TWIPF2 This week in phone fraud, hackers use call centers to break into Twitter accounts, and why you can’t trust caller ID.

On Tuesday, novelist Andy Weir, author of The Martian, revealed that his email and Twitter accounts had been hacked. How did it happen? Over the phone. Weir writes that attackers simply called his service provider Comcast, and asked to change the password on his account.

This week Rob Lemos of PCWorld reported on the threat of caller ID spoofing. Lemos interviewed David Dewey, director of research at Pindrop. “The best advice I can give on the consumer side is to trust no one,” said Dewey. “It does not matter who the Caller ID says the call is from, you cannot trust it.”


Full Breakdown of This Week’s Phone Fraud News

USA Today: 5 rules to avoid the No.1 scam in America – The largest type of scam actually uses an older technology that you have in your home right now. Yes, it’s the humble phone scam. Phone security company Pindrop Security does an annual “State of Phone Fraud” report and it found some disturbing things.

Huff Post Tech: The Most Dangerous Identity Theft Threat – It is irresponsible to downplay the various serious risks now facing millions of Americans whose most sensitive personal information has been exposed in the breaches. The threat for them is very real, and long-term–perhaps a lifetime.

eWeek: FTC to Use DefCon Event to Strike Back Against Robocalls – Among the many challenges in stopping robocalls is that there isn’t a great mechanism in place to properly report and identify them. By building honeypots and other tools to collect robocall information, it will help law enforcement efforts, she added.

Pindrop Blog: Pindrop at Black Hat and DEF CON – Pindrop will be supporting the conferences in several ways – sponsoring two innovative contests, and co-hosting our 4th annual ALLinPARTY. Of course, we’ll also be meeting researchers, analysts, press, and others at the events.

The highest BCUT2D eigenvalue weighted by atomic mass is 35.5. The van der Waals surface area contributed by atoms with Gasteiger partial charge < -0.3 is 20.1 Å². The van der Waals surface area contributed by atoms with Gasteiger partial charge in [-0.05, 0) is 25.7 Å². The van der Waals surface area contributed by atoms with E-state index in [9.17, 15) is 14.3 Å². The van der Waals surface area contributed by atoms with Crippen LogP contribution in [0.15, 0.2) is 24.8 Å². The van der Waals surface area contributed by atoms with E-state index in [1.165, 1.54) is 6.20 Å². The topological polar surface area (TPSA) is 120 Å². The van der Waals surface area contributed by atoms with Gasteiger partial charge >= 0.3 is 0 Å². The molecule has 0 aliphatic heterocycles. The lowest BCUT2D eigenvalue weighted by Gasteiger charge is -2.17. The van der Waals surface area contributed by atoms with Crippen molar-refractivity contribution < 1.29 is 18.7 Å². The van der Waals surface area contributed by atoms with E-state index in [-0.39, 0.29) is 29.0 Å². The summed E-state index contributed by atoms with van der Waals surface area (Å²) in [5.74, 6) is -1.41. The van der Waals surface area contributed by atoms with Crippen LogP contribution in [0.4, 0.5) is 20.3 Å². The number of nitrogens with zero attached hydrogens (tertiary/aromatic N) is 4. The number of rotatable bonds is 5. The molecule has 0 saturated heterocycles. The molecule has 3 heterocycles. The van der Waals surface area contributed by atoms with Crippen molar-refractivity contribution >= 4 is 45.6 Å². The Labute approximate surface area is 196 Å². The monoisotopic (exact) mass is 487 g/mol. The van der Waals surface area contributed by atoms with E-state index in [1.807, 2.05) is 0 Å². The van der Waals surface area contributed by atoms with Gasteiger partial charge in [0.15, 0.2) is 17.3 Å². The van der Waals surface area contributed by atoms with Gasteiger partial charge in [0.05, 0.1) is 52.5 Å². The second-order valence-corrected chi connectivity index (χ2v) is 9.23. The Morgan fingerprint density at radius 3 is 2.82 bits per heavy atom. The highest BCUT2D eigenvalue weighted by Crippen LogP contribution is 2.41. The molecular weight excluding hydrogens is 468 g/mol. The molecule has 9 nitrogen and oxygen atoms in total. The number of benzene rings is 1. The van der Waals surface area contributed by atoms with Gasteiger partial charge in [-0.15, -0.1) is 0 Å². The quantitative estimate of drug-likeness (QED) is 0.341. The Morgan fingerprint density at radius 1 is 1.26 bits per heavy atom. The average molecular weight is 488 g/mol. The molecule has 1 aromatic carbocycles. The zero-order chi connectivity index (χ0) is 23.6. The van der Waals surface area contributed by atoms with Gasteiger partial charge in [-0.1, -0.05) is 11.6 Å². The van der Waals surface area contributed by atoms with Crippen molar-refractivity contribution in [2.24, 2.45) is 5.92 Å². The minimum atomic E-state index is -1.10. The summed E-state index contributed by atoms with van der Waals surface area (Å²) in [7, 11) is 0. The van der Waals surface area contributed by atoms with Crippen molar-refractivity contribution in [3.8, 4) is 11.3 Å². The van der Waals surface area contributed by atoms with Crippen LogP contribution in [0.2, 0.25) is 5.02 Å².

Ars Technica: The Martian author says Comcast let hacker take over his e-mail – Weir, author of The Martian, ran into a tricky problem when his e-mail and Twitter accounts were hacked. The culprit was a hacker who reset the password for his Comcast.net e-mail account by calling Comcast and pretending to be him.

PC World: Trust no one: How caller ID spoofing has ruined the simple phone call – The first line of defense is a healthy distrust of Caller ID, said David Dewey, director or research at Pindrop Security, which helps call centers and banks determine whether a phone call is fraudulent. About 1 in 3000 calls are fraudulent, according to company’s data.

The Press Enterprise: HACK ATTACK: Redlands travel agency gets a $117,000 phone bill – Hackers took over two of the Discover Cruises & Travel’s five phone lines, featuring call forwarding and international long distance, and turned them into hosts for 5,000 minutes of fee-based calls. The result was a July phone bill for $117,629.71.

Network World: New products of the week – FDS 2.4 combines Pindrop’s patented Phoneprinting technology with advanced machine learning to effectively identify and predict fraud, and a unified Fraud Workspace that accelerates the detection and remediation of phone fraud.

FTC Blog: Too close to call – The FTC warns consumers that it’s a mistake to assume that all toll-free numbers that pop up in a search are legitimate customer service lines. Some are run by scammers out to hijack your credit card number or install malware on your computer.

NJ.com: What are phone companies doing about unwanted and annoying robocalls? – While some are touting the FCC’s recent order as “untying” the hands of telephone companies in terms of blocking technology, it’s not that simple.Verizon has always been cautious about blocking suspicious calls because of potential unintended consequences.

AJC: Clark Howard: A new phone scam is calling – You hear your phone ring and you go to answer it — and the line’s dead. So you think, “Oh, I missed the call,” and you have it re-dial. Big mistake. There are several parts outside the US that use our area code system. So you’re making a call that might cost you $30.

Leave a Reply

Your email address will not be published. Required fields are marked *